On Friday, the House of Representatives passed the $1.2T Infrastructure Investment and Jobs Act – better known as the Federal Infrastructure Package – which will provide billions of dollars for electric vehicles, including:
- $7.5B for a national electric vehicle (EV) charging network
- $2.5B for zero-emission-only school buses
- $2.5B for zero-emission and low-emission school buses
- $6.1B domestic battery manufacturing and recycling, and
- $65B for electric grid upgrades (to support renewable energy development)
Although this list is not comprehensive of everything included in the Bill, Wisconsin can expect to receive $79M over five years to develop an electric vehicle charging network and be eligible to apply for the $2.5B in grant funding dedicated to electric vehicle charging stations.
Considering that a lack of public charging has been the primary barrier to electric vehicle adoption in the U.S. – especially in Wisconsin – the influx of funds for charging stations will likely result in a boon to the EV market.
Looking forward, to avoid stranded assets and ensure the likelihood of use, Wisconsin should consider a strategic deployment of public charging stations. Planning should include modeling that views EV penetration rates and market data, the volume of traffic data, potential station costs per site, and other relevant information, similar to Michigan’s method for developing its Charge Up Michigan program. Doing so will minimize total investment costs of stations – especially for site hosts and other stakeholders – ensure the feasibility of intercity and intracity electric vehicle trips, and contribute to better grid management.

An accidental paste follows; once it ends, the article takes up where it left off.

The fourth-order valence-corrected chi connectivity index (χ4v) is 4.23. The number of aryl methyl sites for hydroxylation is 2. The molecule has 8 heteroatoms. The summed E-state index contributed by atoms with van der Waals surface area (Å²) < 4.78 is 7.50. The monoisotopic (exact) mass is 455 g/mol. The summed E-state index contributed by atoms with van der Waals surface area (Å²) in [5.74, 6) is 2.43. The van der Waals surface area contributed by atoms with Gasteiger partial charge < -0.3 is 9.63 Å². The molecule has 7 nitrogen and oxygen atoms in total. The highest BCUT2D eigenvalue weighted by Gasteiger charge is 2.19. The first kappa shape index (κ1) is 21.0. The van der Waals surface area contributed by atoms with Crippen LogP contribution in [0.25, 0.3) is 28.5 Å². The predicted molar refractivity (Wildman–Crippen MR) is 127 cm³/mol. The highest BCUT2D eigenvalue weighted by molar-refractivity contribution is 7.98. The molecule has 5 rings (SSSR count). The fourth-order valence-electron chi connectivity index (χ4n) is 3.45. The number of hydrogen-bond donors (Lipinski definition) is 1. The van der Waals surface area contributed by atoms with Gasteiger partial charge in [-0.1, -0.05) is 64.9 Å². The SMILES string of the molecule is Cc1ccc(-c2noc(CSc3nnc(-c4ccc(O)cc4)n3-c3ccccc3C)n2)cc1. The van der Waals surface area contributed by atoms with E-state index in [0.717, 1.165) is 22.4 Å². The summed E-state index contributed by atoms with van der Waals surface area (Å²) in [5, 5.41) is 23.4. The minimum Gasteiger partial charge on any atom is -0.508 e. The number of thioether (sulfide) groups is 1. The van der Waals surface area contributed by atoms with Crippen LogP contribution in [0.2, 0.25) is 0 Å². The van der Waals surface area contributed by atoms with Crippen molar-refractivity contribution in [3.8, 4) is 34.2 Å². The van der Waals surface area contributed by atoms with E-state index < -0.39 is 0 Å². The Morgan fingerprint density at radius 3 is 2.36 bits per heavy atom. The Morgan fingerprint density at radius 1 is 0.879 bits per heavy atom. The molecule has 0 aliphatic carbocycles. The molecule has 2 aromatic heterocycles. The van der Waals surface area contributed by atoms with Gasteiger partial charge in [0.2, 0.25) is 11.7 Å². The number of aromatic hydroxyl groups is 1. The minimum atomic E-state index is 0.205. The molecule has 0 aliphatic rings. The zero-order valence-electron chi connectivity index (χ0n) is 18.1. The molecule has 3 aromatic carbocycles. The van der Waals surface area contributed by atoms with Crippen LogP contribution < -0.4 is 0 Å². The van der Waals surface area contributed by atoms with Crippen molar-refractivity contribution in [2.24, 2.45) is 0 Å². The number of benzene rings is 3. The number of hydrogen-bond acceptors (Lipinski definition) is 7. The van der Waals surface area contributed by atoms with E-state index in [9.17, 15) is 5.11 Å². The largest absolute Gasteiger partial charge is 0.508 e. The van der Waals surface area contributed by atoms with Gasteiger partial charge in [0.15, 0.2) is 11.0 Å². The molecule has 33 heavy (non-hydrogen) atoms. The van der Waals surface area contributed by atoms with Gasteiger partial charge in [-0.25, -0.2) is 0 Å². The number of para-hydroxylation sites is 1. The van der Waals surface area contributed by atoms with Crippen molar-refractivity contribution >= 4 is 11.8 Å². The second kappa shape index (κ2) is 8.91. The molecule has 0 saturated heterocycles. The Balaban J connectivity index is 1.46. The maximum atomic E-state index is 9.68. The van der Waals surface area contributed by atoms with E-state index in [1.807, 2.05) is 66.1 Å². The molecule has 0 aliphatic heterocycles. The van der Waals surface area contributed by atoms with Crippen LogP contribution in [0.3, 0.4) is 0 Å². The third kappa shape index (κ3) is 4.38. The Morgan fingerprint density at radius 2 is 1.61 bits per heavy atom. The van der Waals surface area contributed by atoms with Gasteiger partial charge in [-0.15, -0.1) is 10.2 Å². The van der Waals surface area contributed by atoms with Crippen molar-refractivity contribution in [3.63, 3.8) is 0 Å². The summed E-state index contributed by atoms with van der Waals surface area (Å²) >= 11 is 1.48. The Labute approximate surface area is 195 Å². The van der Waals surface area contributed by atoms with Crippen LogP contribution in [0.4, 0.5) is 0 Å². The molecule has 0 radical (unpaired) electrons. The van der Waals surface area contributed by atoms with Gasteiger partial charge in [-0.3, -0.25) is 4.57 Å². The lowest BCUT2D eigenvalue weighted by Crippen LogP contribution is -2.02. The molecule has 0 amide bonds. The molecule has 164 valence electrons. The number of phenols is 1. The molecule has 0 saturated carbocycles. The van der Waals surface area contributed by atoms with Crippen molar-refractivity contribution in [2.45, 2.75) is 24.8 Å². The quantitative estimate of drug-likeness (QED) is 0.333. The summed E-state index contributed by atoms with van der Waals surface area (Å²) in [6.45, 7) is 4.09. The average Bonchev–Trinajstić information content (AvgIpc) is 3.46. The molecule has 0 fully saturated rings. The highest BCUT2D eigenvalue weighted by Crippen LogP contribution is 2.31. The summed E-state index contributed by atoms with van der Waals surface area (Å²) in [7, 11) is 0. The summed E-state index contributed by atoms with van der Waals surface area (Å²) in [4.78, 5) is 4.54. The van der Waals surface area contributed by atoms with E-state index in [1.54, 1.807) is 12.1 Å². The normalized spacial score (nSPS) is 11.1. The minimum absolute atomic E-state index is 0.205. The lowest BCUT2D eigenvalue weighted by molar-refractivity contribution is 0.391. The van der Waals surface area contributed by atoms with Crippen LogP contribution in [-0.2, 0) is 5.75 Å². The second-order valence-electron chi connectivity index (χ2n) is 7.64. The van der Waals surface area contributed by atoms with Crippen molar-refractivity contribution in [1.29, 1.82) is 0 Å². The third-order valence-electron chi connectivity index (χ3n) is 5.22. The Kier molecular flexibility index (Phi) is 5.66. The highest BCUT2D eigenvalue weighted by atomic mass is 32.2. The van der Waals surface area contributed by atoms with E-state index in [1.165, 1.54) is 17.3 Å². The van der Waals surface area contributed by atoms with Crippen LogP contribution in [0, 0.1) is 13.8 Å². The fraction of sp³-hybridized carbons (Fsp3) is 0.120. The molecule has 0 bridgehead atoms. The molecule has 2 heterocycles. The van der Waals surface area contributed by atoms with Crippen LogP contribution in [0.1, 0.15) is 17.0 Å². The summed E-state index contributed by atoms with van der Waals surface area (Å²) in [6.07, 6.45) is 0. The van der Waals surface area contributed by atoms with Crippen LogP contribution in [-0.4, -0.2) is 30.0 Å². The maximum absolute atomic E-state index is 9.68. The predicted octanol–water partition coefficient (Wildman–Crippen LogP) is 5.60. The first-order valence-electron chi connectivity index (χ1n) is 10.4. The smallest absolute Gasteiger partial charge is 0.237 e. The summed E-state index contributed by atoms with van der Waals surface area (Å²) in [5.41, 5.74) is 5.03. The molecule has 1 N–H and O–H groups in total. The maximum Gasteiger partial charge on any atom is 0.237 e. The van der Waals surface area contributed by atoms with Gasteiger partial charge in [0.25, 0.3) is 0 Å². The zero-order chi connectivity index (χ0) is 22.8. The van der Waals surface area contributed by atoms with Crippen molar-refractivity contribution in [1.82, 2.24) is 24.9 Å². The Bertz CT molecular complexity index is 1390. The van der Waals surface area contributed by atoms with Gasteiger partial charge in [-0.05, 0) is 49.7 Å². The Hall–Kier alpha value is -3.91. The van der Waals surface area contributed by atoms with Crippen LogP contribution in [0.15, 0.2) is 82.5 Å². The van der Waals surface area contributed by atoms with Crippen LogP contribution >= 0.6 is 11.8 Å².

And speaking of investment, don’t forget that Wisconsin’s slated $79M in funding for electric vehicle charging stations could result in a five-fold return on investment, in addition to a $2.60 private investment for every $1 of public dollars spent on transportation electrification measures. In other words, the $79M investment could result in a five-fold return of $395M, with an additional $205,400,000 in private investments. These numbers don’t include the economic benefits of potential jobs created in a vastly expanding transportation electrification sector. Wisconsin may also receive federal monies from domestic battery manufacturing, zero-emission vehicles, the Build Back Better Act, or other federal and state clean energy programs.
This bill is a huge win for Wisconsin, and it will go a long way to advance our clean energy transition. Wisconsin will get the most “bang for its buck” if we are purposeful and precise in our planning.